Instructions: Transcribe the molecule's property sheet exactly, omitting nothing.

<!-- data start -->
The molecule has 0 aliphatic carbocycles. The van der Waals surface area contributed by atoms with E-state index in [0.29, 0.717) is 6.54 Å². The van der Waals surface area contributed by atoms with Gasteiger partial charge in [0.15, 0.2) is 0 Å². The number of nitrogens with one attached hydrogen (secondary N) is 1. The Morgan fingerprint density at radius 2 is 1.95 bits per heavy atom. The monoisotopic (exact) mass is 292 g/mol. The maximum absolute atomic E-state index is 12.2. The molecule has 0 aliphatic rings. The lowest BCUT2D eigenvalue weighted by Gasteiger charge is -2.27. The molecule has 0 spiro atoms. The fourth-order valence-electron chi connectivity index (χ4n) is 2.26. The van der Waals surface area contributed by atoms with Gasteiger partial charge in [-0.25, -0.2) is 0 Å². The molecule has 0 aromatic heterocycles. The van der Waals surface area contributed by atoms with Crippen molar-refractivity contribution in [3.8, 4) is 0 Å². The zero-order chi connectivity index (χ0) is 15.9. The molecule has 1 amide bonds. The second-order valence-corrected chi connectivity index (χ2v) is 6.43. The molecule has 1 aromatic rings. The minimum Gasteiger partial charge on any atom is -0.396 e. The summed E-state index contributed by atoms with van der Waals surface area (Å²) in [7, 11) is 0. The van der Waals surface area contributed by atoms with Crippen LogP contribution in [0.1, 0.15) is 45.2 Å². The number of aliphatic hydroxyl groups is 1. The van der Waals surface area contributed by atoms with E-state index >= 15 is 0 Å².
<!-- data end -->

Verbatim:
The molecule has 0 aliphatic carbocycles. The van der Waals surface area contributed by atoms with E-state index in [0.29, 0.717) is 6.54 Å². The van der Waals surface area contributed by atoms with Gasteiger partial charge in [0.15, 0.2) is 0 Å². The number of nitrogens with one attached hydrogen (secondary N) is 1. The Morgan fingerprint density at radius 2 is 1.95 bits per heavy atom. The monoisotopic (exact) mass is 292 g/mol. The maximum absolute atomic E-state index is 12.2. The molecule has 0 aliphatic rings. The lowest BCUT2D eigenvalue weighted by Gasteiger charge is -2.27. The molecule has 0 spiro atoms. The fourth-order valence-electron chi connectivity index (χ4n) is 2.26. The van der Waals surface area contributed by atoms with Gasteiger partial charge in [-0.25, -0.2) is 0 Å². The molecule has 0 aromatic heterocycles. The van der Waals surface area contributed by atoms with Crippen molar-refractivity contribution in [3.8, 4) is 0 Å². The zero-order chi connectivity index (χ0) is 15.9. The molecule has 1 amide bonds. The second-order valence-corrected chi connectivity index (χ2v) is 6.43. The molecule has 1 aromatic rings. The minimum Gasteiger partial charge on any atom is -0.396 e. The summed E-state index contributed by atoms with van der Waals surface area (Å²) in [7, 11) is 0. The van der Waals surface area contributed by atoms with Crippen LogP contribution in [0.1, 0.15) is 45.2 Å². The number of aliphatic hydroxyl groups is 1. The van der Waals surface area contributed by atoms with E-state index >= 15 is 0 Å².